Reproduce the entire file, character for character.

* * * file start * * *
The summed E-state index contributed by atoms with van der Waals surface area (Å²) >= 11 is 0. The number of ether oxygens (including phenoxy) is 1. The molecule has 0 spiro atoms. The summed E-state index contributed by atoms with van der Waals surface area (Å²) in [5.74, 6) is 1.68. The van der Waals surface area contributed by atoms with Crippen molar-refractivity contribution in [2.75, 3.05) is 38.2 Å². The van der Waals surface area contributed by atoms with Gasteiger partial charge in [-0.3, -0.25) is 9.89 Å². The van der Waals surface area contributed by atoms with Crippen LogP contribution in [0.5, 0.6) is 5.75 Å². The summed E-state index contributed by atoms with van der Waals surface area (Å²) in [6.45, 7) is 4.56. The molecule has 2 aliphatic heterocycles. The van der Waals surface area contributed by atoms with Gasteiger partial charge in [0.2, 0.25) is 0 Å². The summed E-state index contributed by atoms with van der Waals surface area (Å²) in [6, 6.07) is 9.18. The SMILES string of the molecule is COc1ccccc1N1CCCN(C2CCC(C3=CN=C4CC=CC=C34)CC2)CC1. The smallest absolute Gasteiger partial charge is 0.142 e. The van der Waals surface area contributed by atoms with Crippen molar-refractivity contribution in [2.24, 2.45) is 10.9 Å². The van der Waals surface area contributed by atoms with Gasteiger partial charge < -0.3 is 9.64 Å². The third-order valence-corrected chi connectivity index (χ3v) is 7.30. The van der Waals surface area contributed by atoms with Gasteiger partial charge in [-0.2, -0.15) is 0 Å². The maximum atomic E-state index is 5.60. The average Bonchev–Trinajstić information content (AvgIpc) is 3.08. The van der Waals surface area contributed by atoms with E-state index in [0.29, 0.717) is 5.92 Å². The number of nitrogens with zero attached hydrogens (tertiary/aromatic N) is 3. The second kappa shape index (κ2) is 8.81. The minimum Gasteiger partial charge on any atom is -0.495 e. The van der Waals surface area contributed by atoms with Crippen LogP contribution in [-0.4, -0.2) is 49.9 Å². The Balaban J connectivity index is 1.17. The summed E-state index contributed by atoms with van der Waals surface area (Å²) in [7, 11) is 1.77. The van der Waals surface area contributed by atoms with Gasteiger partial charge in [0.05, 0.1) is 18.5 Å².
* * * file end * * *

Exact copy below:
The summed E-state index contributed by atoms with van der Waals surface area (Å²) >= 11 is 0. The number of ether oxygens (including phenoxy) is 1. The molecule has 0 spiro atoms. The summed E-state index contributed by atoms with van der Waals surface area (Å²) in [5.74, 6) is 1.68. The van der Waals surface area contributed by atoms with Crippen molar-refractivity contribution in [2.75, 3.05) is 38.2 Å². The van der Waals surface area contributed by atoms with Gasteiger partial charge in [-0.3, -0.25) is 9.89 Å². The van der Waals surface area contributed by atoms with Crippen LogP contribution in [0.5, 0.6) is 5.75 Å². The summed E-state index contributed by atoms with van der Waals surface area (Å²) in [6.45, 7) is 4.56. The molecule has 2 aliphatic heterocycles. The van der Waals surface area contributed by atoms with Gasteiger partial charge in [0.2, 0.25) is 0 Å². The summed E-state index contributed by atoms with van der Waals surface area (Å²) in [6, 6.07) is 9.18. The SMILES string of the molecule is COc1ccccc1N1CCCN(C2CCC(C3=CN=C4CC=CC=C34)CC2)CC1. The smallest absolute Gasteiger partial charge is 0.142 e. The van der Waals surface area contributed by atoms with Crippen molar-refractivity contribution in [2.24, 2.45) is 10.9 Å². The van der Waals surface area contributed by atoms with Gasteiger partial charge < -0.3 is 9.64 Å². The third-order valence-corrected chi connectivity index (χ3v) is 7.30. The van der Waals surface area contributed by atoms with Gasteiger partial charge in [-0.2, -0.15) is 0 Å². The maximum atomic E-state index is 5.60. The average Bonchev–Trinajstić information content (AvgIpc) is 3.08. The van der Waals surface area contributed by atoms with E-state index in [0.29, 0.717) is 5.92 Å². The number of nitrogens with zero attached hydrogens (tertiary/aromatic N) is 3. The second kappa shape index (κ2) is 8.81. The minimum Gasteiger partial charge on any atom is -0.495 e. The van der Waals surface area contributed by atoms with Crippen LogP contribution in [-0.4, -0.2) is 49.9 Å². The Balaban J connectivity index is 1.17. The summed E-state index contributed by atoms with van der Waals surface area (Å²) in [7, 11) is 1.77. The van der Waals surface area contributed by atoms with Gasteiger partial charge in [0.05, 0.1) is 18.5 Å².